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Nigeria

Yearbook 1997

Nigeria. According to the government, Nigeria's economy was good: inflation was manageable, the foreign exchange reserves had more than quadrupled in one year and oil revenues increased. However, the World Bank found that neither income nor consumption was relatively higher than in the early 1970s. The World Bank calculated with a more than 25% higher external debt than stated by the government and with a growth of only 3.5% instead of the government's 5.5%. Per capita GDP fell from $ 1,160 to 260 in 1980-97, making Nigeria one of the world's 20 poorest countries.

According to Countryaah, oil accounted for 90% of N's export revenue, but according to the World Bank, 10% was cut. In 1997, Nigeria experienced periods of fuel shortages due to strikes, technical problems and acute financial difficulties for the state oil company NNPC. During the summer, the company could not afford to maintain production. The economic crisis also affected new prospecting and maintenance of facilities.

Interest in the return to a parliamentary system controlled by the military junta was limited. The five parties approved by the military were unopposed. After the municipal elections in March, the state elections were held in December with very low participation. There was much to indicate that the junta leader Sani Abacha was planning to run for office in the 1998 presidential election. Pending the announcement, no one else dared to show interest. In November, Abacha reformed the government and promised to release some political prisoners, which were interpreted as an attempt to gain popularity.

Several explosive attacks and armed clashes between different ethnic groups reinforced the image of a country in social crisis. Nigeria remained excluded from the Community in the English-speaking Commonwealth and made a close encounter with the French-speaking countries.

Imprisoned General Shehu Musa Yar'Adua died in December under unclear circumstances. He was sentenced to 25 years in prison for participating in an alleged coup attempt in 1995. Shortly after his death, twelve people, including the military junta's second-ranger General Oladipo Diya, were arrested for a new coup attempt.

In June, Nigerian music's biggest star, Fela Anikulapo-Kuti, died as well known for his opposition to the country's many military junta as for his music. In October, 88-year-old veteran politician Michael Ajasin, leader of the opposition group National Democratic Coalition (NADECO) passed away.

1997 Nigeria

In June 2001, violence broke out in the state of Nasarawa, bordering the capital. The occasion was the death of an Azara leader, and it sparked a fierce conflict between the Azaras and the Tiv minority. 40,000 were displaced as a result of the conflict.

Murtullah Mohammed was head of government during the military dictatorships and had spent hundreds of millions in the 1970s. US $ on a plan prepared by a small unknown North American company. The plan was to hang telephone cables in huge balloons to be sent 7 km up into the atmosphere. A single balloon was never launched and what happened to the money remains unknown, but today only 1 in every 300 Nigerians still has a telephone - a privilege reserved for a small minority of 400,000 people. Telephone wires rarely come over shoulder height and the system is so old and poorly maintained that just having a conversation within the same city can take an entire day.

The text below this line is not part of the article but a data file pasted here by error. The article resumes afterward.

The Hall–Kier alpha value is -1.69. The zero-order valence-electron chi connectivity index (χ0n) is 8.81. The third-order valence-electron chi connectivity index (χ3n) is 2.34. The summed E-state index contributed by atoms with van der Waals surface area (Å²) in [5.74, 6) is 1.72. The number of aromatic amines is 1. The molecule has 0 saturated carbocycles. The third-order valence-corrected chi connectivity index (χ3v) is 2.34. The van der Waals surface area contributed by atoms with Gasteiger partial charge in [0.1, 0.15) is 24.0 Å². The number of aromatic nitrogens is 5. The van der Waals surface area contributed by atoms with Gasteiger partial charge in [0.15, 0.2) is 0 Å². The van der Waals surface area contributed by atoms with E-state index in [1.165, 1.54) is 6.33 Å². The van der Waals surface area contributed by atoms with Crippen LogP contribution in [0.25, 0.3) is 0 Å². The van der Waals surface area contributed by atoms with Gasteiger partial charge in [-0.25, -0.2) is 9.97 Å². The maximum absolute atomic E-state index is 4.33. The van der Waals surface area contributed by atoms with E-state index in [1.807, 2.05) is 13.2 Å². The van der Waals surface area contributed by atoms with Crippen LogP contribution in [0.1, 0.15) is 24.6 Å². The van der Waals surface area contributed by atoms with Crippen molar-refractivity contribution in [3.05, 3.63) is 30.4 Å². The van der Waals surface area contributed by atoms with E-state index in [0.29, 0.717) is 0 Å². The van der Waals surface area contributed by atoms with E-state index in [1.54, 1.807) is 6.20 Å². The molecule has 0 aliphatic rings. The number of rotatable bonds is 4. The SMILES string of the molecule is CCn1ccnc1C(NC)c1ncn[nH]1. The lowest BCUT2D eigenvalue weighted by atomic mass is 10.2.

In August 2001, the telephone system was so miserable that even the ministers' international conversation was interrupted without prior warning. The country's two largest mobile telephony companies, Johannesburg MTN and Wireless Econet, then declared that they would implement a "revolution" in the telephone system, but the frequent power cuts and the overload of the electricity network mean that the companies have to equip all their transmitters with emergency power systems. At the same time, each of the companies must pay DKK 285 million. US $ to the government in licensing fees. According to data from Transparancy International, Nigeria is the world's second most corrupt country, surpassed only by Bangladesh.

In October, President Obasanjo, together with South Africa's Thabo Mbeki and Algeria's Abdelaziz Bouteflika, launched the New Partnership for Africa Development (New Partnership for Africas Development, NEPAD), which will involve the rest of the world in supporting Africa's development. NEPAD obliges African states to stand up for open government, respect human rights and bring to an end the armed conflicts, in return for increased development assistance and to raise the barriers to trade that African export goods encounter outside the continent.

In the past few years, Islamic Sharia law has been introduced in dozens of Muslim states, which has sparked widespread debate and violent protests. The law requires stoning as punishment for adultery, amputation of limbs for theft and whipping for minor offenses such as consuming alcohol and sexual relationships before marriage. In January 2002, a man was hanged in the state of Katsina. He thus became the first to be punished with death since the introduction of Sharia.

In October, the Hague International Court handed down its verdict in the Nigeria-Cameroon border dispute. The verdict affirmed Cameroon's sovereignty over the Bakassi Peninsula. The Nigerian government announced that it would conduct a detailed study of the judgment and that it would defend its right to the area. Only in August 2003 did the government announce that it abandoned the demand for Bakassi.

 

 

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